To visualize, here is the chart:

    4. Not meant as a criticism of the controller, but if there were other suitable airports that were closer, maybe the controller should have mentioned them when the pilot declared an emergency instead of only calling out the airport the pilot was already heading to and saying “maintain present heading and altitude.”

      Yes, we all know the pilot has PIC authority to deviate from an IFR flight plan during an emergency, but it's very easy to get tunnel vision AND feel compelled to obey ATC instructions when under the stress of a life threatening situation. Sometimes a controller can be the voice of reason to help a pilot under stress consider better options.

    5. RE: ^^^ "Not meant as a criticism of the controller, but if there were other suitable airports that were closer..."

      There weren't any airports closer when emergency declared.

      Preliminary report stated that the air traffic controller advised that RBW was at “one o’clock and seven miles” when the emergency was declared.

      Pilot's position was 11 miles from St. George/5J2 and 13 miles from Summerville/DYB when that emergency declaration was made. Any other airport was even further away than those.

      Controller was correct to keep him on the 7 mile track to RBW.

  3. The Pilot is a great American. Spent 4 years of high school with him. Prayers that he recovers.

    He is an active Colonel in ANG leading an Air Wing

  4. Though we need to wait for the NTSB report for detailed insight, I do believe we can all learn from this today. It does appear to me that this accident might well have been a non-accident had the pilot chosen the nearest airport at the first sign of engine trouble. As the commenter above said, a circling down to land at St. George would have likely ended well. My thoughts and prayers go out to all those involved...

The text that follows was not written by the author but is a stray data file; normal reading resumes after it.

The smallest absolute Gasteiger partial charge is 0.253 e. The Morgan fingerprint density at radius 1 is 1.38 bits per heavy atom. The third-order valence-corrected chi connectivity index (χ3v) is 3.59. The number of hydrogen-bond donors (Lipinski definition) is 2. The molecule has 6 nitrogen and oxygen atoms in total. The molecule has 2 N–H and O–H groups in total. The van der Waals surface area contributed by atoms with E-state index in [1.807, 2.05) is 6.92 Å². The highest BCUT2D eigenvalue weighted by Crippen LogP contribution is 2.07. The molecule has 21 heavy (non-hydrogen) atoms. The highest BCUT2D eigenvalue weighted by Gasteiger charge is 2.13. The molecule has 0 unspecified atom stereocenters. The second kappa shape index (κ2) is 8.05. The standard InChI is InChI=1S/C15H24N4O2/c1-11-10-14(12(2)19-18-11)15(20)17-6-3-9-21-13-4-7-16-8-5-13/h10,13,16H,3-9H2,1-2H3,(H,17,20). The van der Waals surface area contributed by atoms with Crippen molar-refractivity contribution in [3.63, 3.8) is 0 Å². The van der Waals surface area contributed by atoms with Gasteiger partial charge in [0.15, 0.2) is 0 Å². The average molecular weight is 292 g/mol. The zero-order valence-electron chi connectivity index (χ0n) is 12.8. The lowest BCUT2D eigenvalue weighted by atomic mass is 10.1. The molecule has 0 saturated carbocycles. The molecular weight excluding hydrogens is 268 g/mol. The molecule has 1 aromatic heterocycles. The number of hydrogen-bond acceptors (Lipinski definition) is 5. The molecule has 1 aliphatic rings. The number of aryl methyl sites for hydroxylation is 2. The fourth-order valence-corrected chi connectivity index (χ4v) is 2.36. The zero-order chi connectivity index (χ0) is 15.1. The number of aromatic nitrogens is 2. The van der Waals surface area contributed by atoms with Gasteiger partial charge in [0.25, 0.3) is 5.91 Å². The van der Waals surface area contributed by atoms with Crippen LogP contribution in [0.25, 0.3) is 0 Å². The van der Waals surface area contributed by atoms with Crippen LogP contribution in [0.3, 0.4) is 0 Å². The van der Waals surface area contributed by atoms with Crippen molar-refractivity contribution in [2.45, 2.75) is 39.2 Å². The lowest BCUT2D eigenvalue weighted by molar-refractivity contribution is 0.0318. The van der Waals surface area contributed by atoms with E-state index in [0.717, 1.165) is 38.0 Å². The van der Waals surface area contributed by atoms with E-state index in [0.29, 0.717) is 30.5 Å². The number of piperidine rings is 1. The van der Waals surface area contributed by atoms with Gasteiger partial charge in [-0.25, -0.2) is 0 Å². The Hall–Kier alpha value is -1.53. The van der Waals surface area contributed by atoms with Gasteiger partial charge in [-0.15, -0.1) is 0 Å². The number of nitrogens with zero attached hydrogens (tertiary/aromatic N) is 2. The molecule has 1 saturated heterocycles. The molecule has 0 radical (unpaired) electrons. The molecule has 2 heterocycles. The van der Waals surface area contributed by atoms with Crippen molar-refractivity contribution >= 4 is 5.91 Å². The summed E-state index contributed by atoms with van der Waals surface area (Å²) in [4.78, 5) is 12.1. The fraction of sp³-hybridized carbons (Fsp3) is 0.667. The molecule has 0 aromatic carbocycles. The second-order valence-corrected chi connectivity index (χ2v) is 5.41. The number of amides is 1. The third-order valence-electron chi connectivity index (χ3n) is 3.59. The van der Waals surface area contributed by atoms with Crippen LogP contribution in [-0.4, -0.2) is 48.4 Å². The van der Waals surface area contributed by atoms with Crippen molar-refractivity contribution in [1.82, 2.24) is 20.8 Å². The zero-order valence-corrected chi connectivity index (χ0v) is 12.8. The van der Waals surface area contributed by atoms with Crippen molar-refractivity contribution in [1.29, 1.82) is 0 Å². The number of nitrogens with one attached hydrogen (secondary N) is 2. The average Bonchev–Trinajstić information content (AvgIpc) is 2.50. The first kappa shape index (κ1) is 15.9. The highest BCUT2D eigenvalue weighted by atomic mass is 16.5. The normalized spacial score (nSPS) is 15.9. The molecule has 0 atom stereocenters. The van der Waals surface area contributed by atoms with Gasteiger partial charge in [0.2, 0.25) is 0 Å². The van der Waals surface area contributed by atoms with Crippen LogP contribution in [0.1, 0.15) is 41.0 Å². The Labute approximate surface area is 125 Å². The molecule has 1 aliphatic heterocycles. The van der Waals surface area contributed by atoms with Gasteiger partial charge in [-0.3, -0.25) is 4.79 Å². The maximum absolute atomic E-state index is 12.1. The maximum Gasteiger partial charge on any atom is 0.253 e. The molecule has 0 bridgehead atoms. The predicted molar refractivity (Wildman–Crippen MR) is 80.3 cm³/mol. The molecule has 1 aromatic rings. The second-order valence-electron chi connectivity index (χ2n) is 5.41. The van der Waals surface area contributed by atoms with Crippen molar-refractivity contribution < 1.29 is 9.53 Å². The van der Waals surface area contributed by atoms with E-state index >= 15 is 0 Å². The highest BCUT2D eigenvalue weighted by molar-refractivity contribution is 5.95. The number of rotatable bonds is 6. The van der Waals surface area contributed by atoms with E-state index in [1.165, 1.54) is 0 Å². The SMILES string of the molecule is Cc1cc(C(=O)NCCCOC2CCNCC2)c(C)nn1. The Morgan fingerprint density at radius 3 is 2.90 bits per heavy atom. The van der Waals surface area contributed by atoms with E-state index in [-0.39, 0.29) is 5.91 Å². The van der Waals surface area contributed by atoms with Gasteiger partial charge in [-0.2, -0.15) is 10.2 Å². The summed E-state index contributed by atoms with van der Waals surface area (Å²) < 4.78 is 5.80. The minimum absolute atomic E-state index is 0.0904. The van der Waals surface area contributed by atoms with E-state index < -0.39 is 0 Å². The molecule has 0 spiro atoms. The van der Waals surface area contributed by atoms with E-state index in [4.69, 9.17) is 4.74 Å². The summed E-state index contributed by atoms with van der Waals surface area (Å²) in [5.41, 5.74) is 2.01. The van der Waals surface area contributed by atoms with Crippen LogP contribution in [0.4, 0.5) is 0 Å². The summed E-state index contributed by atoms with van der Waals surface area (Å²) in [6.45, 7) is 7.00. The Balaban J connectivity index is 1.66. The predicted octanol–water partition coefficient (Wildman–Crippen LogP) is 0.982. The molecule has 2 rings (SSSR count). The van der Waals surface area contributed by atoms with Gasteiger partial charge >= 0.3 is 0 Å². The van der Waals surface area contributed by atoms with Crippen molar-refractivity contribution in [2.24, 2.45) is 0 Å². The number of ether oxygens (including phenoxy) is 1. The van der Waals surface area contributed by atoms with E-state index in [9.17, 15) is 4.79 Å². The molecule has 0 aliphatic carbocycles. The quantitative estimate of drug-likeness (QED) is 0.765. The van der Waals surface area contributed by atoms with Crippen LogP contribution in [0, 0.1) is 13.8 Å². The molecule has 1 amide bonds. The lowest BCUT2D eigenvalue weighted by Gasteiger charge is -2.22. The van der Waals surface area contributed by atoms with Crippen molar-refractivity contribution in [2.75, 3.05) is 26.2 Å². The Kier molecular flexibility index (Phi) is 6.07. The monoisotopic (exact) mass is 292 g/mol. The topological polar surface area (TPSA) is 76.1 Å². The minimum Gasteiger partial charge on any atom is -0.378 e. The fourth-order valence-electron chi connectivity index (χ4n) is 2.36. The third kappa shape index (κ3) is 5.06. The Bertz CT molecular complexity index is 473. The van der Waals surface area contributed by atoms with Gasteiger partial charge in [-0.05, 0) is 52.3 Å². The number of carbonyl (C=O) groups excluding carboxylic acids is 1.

5. Filed 6 hour 9 minute flight 930 miles in a Piper Lance? good luck!! something was amiss before even taking off

  6. The Lance holds almost 100 gallons of fuel. I had a friend put one in off the airport because of that single point magneto system. Solid airplane otherwise.

  7. An experimental 6 seat single engine with ballistic parachute is needed in the general aviation market. Something that compares with a bonanza or Saratoga with added safety of airframe parachute.

    1. Cirrus Vision Jet is a 6 seat single-engine aircraft with a ballistic parachute.

  8. Preliminary report says the aircraft had started the flight with full 98 gallons fuel but pilot wanted to divert to low country for fuel at the three hour point. Post-crash fire suggests fuel remained in at least one tank.

    Selector valve problem possible, but would not expect the pilot to fly on one tank to depletion without alternating tanks for weight balance.

  9. Preliminary report says that drive gear for the oil pump broke a tooth which was recovered in the oil sump. Also the oil pump could NOT be rotated by hand. Oil starvation would explain the "Lagging Engine" as reported by the pilot when he declared an emergency. I suspect the engine wasn't able to produce enough power to maintain altitude and eventually stopped running as evident from no rotational deformation present on the
    impact damaged spinner and there was no leading-edge damage or chord-wise abrasions noted on the propeller blades.

    1. Puzzling to see the report state:
      "The fractured gear tooth was retrieved from the oil sump."

      Oil pump gear teeth are large. If the engine has an oil filter after the pump and the oil pressure relief valve ball seat and passageway is too small to pass the tooth, what path can a tooth travel to get to the sump?

      Example pump photo:

      An example oil pump video, for location reference:

      See also:

    2. One of the oil pump drive teeth broke. Not the pump gears. The pump gears turn and mesh inside the housing causing the oil to to be pressurized. The drive teeth are located on the drive shaft which turns the oil pump gears. The oil pump drive shaft is turned by the crankshaft.

      Maybe this video will give you a better picture of how the oil pump is driven.

    3. Makes sense that a tooth found in the sump had to be from a geared input drive. Got misled looking at the Pitts IO360 video that shows a tab & slot coupled oil pump drive.